Interpretive Summary: Homocysteine (Hcy) is an amino acid that is found in the body. It is not obtained directly from foods; rather, it is an intermediate product formed in the conversion of the amino acid methionine to the amino acid cysteine. Hcy can accumulate in tissues and blood if three vitamins necessary for its metabolism, folate, vitamin B12 and vitamin B6, are not consumed at adequate levels. Some studies have observed that higher blood concentrations of Hcy are associated with an increased risk of coronary artery disease (CAD), stroke, and blot clots. However, studies that have lowered Hcy through supplementation with folate, vitamin B12 and/or vitamin B6, have not demonstrated that the lower Hcy results in lower disease risk. We wanted to examine the potential role of genetics in this complex relationship between Hcy and disease. Some genetic variations that are associated with variations in Hcy levels have previously been identified. The aim of this study was to (1) identify additional genetic variations that may be linked to Hcy and (2) to examine whether such genetic variations affecting Hcy may be associated with risk of CAD. We examined a large sample of 44,147 individuals of European descent from 10 different cohort studies. We identified 6 new points of possible genetic variation linked to Hcy concentrations, in addition to 7 previously identified points of genetic variation. Our results indicated that individuals with the highest genetic risk (top 10%) for elevated Hcy did, in fact, have significantly higher levels of Hcy in their blood. However, these individuals were not at higher risk of CAD. Thus, our results would not support a link between higher Hcy concentrations and CAD among individuals of European descent.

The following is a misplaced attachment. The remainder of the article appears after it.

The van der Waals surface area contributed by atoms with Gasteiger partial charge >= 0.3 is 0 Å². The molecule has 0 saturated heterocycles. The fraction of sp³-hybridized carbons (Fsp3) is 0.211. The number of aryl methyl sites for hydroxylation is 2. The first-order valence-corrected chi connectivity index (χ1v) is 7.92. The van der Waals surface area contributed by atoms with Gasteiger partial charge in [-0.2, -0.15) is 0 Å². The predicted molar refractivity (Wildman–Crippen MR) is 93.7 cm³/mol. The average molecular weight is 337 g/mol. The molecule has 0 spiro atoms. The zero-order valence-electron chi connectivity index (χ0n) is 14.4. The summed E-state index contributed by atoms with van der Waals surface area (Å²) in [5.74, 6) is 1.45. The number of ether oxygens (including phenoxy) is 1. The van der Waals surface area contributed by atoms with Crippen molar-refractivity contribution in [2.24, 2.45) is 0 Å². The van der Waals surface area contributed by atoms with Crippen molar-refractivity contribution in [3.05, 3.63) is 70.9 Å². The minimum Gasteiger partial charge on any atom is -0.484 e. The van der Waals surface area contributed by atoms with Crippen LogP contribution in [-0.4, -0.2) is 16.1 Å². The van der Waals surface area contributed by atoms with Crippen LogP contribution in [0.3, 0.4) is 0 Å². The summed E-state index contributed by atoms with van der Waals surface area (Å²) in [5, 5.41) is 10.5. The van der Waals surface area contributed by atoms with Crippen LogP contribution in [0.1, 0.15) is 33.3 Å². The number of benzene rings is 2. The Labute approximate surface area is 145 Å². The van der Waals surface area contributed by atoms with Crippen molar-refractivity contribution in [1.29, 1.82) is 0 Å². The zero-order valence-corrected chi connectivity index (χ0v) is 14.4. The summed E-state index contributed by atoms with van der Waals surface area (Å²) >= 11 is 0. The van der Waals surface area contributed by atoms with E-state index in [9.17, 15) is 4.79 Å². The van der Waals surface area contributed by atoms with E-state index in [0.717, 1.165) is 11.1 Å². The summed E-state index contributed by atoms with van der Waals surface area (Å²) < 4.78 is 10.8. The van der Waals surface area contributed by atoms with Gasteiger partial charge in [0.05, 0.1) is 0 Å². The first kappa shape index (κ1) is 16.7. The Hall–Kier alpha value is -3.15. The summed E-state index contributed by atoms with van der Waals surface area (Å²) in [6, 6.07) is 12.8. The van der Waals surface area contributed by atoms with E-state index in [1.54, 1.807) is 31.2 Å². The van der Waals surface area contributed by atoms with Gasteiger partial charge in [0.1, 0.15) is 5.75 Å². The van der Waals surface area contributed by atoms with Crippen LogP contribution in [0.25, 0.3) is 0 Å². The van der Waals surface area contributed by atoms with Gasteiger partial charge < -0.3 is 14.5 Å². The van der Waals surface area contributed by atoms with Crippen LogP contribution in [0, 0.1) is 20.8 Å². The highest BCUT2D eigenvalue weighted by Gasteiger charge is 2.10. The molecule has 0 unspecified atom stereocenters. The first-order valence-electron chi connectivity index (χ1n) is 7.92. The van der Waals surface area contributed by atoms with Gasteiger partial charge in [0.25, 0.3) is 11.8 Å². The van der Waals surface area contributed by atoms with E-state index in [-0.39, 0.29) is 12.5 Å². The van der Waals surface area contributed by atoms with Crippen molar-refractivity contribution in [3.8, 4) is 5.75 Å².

Technical Abstract: The strong observational association between total homocysteine (tHcy) concentrations and risk of coronary artery disease (CAD) and the null associations in the homocysteine-lowering trials have prompted the need to identify genetic variants associated with homocysteine concentrations and risk of CAD. We tested whether common genetic polymorphisms associated with variation in tHcy are also associated with CAD. We conducted a meta-analysis of genome-wide association studies (GWAS) on tHcy concentrations in 44,147 individuals of European descent. Polymorphisms associated with tHcy (P < 10(**-8) were tested for association with CAD in 31,400 cases and 92,927 controls. Common variants at 13 loci, explaining 5.9% of the variation in tHcy, were associated with tHcy concentrations, including 6 novel loci in or near MMACHC (2.1 × 10**-9), SLC17A3 (1.0 × 10**-8), GTPB10 (1.7 × 10**-8), CUBN (7.5 × 10**-10), HNF1A (1.2 × 10**-12)), and FUT2 (6.6 × 10**-9), and variants previously reported at or near the MTHFR, MTR, CPS1, MUT, NOX4, DPEP1, and CBS genes. Individuals within the highest 10% of the genotype risk score (GRS) had 3-micromole/L higher mean tHcy concentrations than did those within the lowest 10% of the GRS (P = 1 × 10**-36). The GRS was not associated with risk of CAD (OR: 1.01; 95% CI: 0.98, 1.04; P = 0.49). We identified several novel loci that influence plasma tHcy concentrations. Overall, common genetic variants that influence plasma tHcy concentrations are not associated with risk of CAD in white populations, which further refutes the causal relevance of moderately elevated tHcy concentrations and tHcy-related pathways for CAD.